I want to be very clear about one thing: Thirst is at the top of the list. Do not wait to become thirsty before drinking water! If you’re feeling thirsty, you are already dehydrated. That is not a good thing, even if the weather is cool. Among my patients, some are devoted water drinkers and others groan when I suggest they drink more water. “But then I’ll have to go to the bathroom more often,” they complain.
And that’s a bad thing why? Going to the bathroom is how we eliminate waste. Do you really want toxins and waste materials accumulating in your body just because you don’t want to be bothered going to the bathroom?
What’s the Right Amount of Water for You?
Forget about the “8 glasses of water a day” rule. I tell patients to drink the equivalent of half their weight in ounces of water daily. In other words, if you weigh 160 pounds, half that is 80 — so you should be drinking 80 ounces of water daily. Eighty ounces is ten 8-ounce glasses. Anything less shortchanges your entire body of a vitally important nutrient.
Furthermore, I encourage my patients to start each day by drinking a portion of their daily water allotment — about 22 ounces — first thing in the morning. You’ve just spent 7 or 8 hours sleeping, and during that time, breathing and perspiring have used a considerable amount of water. A cup of coffee may help you wake up, but it won’t do much to rehydrate you. Drinking water first helps replace what was lost during sleep.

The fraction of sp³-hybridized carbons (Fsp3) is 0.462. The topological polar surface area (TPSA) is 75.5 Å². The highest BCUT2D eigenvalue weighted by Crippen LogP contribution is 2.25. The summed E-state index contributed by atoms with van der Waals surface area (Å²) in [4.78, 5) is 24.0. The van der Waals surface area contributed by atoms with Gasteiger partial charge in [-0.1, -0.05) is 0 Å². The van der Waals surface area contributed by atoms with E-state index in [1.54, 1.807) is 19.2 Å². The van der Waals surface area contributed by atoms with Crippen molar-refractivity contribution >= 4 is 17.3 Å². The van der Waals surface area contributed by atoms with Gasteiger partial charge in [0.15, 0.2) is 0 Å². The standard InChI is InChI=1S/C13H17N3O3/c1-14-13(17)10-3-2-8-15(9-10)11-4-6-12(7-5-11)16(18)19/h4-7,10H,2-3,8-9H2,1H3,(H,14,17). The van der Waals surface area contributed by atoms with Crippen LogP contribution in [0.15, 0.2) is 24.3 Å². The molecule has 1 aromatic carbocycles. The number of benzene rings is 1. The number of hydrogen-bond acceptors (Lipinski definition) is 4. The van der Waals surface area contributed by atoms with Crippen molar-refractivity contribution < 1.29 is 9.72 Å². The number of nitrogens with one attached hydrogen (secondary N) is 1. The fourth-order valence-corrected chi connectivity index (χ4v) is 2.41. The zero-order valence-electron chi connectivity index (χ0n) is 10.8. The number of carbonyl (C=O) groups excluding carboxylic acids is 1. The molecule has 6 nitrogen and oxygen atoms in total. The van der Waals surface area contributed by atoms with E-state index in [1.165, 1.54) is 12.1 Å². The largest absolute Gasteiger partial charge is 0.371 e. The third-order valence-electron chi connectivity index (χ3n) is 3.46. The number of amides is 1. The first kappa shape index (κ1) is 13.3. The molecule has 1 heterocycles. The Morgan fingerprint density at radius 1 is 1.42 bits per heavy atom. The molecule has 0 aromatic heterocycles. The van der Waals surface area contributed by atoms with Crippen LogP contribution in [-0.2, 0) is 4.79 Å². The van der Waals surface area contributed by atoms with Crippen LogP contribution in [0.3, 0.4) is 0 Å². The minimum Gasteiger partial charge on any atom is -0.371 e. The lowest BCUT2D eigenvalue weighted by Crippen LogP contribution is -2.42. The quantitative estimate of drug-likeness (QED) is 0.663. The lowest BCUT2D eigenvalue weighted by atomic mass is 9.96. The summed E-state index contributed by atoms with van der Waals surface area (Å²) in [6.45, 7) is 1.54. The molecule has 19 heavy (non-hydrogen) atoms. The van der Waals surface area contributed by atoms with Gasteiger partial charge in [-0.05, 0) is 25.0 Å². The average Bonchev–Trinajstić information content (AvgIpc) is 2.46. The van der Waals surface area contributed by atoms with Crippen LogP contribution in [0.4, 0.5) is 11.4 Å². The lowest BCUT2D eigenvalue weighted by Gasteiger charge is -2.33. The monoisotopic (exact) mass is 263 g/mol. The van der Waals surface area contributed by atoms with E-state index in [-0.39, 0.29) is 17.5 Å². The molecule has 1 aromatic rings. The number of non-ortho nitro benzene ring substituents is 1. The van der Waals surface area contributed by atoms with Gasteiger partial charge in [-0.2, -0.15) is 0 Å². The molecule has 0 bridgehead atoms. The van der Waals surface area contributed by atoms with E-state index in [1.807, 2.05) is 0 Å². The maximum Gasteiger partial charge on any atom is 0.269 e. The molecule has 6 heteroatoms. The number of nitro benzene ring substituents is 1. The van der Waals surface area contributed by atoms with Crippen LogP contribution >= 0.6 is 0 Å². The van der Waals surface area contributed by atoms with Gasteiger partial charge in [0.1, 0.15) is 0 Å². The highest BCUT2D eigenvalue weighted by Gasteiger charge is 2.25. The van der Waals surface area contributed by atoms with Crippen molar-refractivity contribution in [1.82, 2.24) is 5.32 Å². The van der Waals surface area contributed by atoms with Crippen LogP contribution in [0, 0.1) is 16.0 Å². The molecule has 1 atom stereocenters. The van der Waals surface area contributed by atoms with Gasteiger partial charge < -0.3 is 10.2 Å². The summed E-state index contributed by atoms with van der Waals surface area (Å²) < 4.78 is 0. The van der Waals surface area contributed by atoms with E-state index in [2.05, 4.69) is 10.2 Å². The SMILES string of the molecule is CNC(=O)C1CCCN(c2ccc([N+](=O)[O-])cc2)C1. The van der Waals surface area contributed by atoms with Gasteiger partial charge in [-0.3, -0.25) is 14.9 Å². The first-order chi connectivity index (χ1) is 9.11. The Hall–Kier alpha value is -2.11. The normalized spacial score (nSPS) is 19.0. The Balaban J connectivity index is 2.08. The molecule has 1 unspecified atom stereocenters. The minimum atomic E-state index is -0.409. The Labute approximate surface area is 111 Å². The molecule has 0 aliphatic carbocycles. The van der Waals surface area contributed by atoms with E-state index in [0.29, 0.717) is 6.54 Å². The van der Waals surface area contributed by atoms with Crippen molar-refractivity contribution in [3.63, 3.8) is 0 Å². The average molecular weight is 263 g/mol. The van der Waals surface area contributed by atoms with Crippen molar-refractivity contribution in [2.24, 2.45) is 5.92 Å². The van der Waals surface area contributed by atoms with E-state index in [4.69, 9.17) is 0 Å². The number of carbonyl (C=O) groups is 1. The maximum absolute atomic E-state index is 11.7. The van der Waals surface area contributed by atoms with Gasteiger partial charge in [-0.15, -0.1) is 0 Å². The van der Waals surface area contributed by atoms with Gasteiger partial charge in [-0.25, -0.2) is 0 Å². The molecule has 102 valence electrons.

And no, most beverages other than water don’t count.Caffeinated and carbonated drinks, for example, have a diuretic effect, irritating the bladder and creating the sensation of the need to urinate.
On the other hand, fruits and vegetables are a water source I wholeheartedly recommend.These foods contain high levels of water, along with plenty of valuable nutrients.
How to Handle the Heat?
Heat exhaustion is treatable, usually without a trip to the hospital. But that doesn’t mean it can be taken lightly. If you or someone you’re with is experiencing symptoms of heat exhaustion, get out of the sun and the heat as fast as possible. Then take the following steps:
Sip plenty of water or other clear liquids, such as broth or sports drinks.
Eat something with a bit of salt, like pretzels or potato chips.
Loosen your clothing.
Lie down if you feel faint, and apply cold, damp towels or ice packs wrapped in towels to the forehead, feet, and other areas.
Take a cool shower or bath, if you’re able, or drench yourself with a garden hose — whatever it takes to cool off!